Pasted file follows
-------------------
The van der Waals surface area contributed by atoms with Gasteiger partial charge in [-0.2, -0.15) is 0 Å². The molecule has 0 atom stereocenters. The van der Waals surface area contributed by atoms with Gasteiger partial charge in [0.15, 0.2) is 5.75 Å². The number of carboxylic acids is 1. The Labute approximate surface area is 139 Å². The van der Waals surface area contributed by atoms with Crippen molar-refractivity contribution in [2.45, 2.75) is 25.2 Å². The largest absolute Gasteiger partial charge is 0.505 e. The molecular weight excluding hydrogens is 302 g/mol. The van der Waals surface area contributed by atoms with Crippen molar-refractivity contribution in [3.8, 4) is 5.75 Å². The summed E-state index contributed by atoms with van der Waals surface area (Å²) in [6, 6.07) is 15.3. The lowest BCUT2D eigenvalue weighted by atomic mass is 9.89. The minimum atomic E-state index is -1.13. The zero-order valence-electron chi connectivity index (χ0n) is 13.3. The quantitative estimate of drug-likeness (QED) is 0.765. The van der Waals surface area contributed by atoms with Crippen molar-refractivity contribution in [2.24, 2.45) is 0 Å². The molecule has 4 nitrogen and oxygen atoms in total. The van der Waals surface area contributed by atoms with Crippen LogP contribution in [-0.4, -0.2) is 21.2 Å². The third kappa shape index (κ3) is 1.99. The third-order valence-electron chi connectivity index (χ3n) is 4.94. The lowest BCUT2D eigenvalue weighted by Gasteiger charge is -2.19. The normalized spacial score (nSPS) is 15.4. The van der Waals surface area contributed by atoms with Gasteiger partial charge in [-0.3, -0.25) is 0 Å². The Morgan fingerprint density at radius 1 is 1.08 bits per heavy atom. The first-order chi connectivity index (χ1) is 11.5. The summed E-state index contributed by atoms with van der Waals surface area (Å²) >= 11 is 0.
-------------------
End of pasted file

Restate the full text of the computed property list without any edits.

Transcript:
The van der Waals surface area contributed by atoms with Gasteiger partial charge in [-0.2, -0.15) is 0 Å². The molecule has 0 atom stereocenters. The van der Waals surface area contributed by atoms with Gasteiger partial charge in [0.15, 0.2) is 5.75 Å². The number of carboxylic acids is 1. The Labute approximate surface area is 139 Å². The van der Waals surface area contributed by atoms with Crippen molar-refractivity contribution in [2.45, 2.75) is 25.2 Å². The largest absolute Gasteiger partial charge is 0.505 e. The molecular weight excluding hydrogens is 302 g/mol. The van der Waals surface area contributed by atoms with Crippen molar-refractivity contribution in [3.8, 4) is 5.75 Å². The summed E-state index contributed by atoms with van der Waals surface area (Å²) in [6, 6.07) is 15.3. The lowest BCUT2D eigenvalue weighted by atomic mass is 9.89. The minimum atomic E-state index is -1.13. The zero-order valence-electron chi connectivity index (χ0n) is 13.3. The quantitative estimate of drug-likeness (QED) is 0.765. The van der Waals surface area contributed by atoms with Crippen molar-refractivity contribution in [2.24, 2.45) is 0 Å². The molecule has 4 nitrogen and oxygen atoms in total. The van der Waals surface area contributed by atoms with Crippen LogP contribution in [-0.4, -0.2) is 21.2 Å². The third kappa shape index (κ3) is 1.99. The third-order valence-electron chi connectivity index (χ3n) is 4.94. The lowest BCUT2D eigenvalue weighted by Gasteiger charge is -2.19. The normalized spacial score (nSPS) is 15.4. The van der Waals surface area contributed by atoms with Gasteiger partial charge in [-0.3, -0.25) is 0 Å². The Morgan fingerprint density at radius 1 is 1.08 bits per heavy atom. The first-order chi connectivity index (χ1) is 11.5. The summed E-state index contributed by atoms with van der Waals surface area (Å²) >= 11 is 0.